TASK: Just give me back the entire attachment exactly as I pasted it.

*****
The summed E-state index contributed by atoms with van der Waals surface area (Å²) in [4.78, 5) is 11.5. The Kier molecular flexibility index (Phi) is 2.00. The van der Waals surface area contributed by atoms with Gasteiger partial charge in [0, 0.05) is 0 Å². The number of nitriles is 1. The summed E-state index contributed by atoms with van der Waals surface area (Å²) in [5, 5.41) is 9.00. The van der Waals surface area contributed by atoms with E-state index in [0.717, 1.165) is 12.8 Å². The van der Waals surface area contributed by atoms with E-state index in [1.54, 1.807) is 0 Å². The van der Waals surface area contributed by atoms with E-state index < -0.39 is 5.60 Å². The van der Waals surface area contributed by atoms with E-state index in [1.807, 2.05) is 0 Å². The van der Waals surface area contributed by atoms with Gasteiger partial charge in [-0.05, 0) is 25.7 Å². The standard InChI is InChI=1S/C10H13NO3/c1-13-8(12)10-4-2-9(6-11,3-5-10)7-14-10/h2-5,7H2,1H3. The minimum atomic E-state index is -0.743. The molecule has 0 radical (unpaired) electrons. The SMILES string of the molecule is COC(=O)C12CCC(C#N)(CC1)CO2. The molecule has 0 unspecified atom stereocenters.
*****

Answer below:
The summed E-state index contributed by atoms with van der Waals surface area (Å²) in [4.78, 5) is 11.5. The Kier molecular flexibility index (Phi) is 2.00. The van der Waals surface area contributed by atoms with Gasteiger partial charge in [0, 0.05) is 0 Å². The number of nitriles is 1. The summed E-state index contributed by atoms with van der Waals surface area (Å²) in [5, 5.41) is 9.00. The van der Waals surface area contributed by atoms with E-state index in [0.717, 1.165) is 12.8 Å². The van der Waals surface area contributed by atoms with E-state index in [1.54, 1.807) is 0 Å². The van der Waals surface area contributed by atoms with E-state index < -0.39 is 5.60 Å². The van der Waals surface area contributed by atoms with E-state index in [1.807, 2.05) is 0 Å². The van der Waals surface area contributed by atoms with Gasteiger partial charge in [-0.05, 0) is 25.7 Å². The standard InChI is InChI=1S/C10H13NO3/c1-13-8(12)10-4-2-9(6-11,3-5-10)7-14-10/h2-5,7H2,1H3. The minimum atomic E-state index is -0.743. The molecule has 0 radical (unpaired) electrons. The SMILES string of the molecule is COC(=O)C12CCC(C#N)(CC1)CO2. The molecule has 0 unspecified atom stereocenters.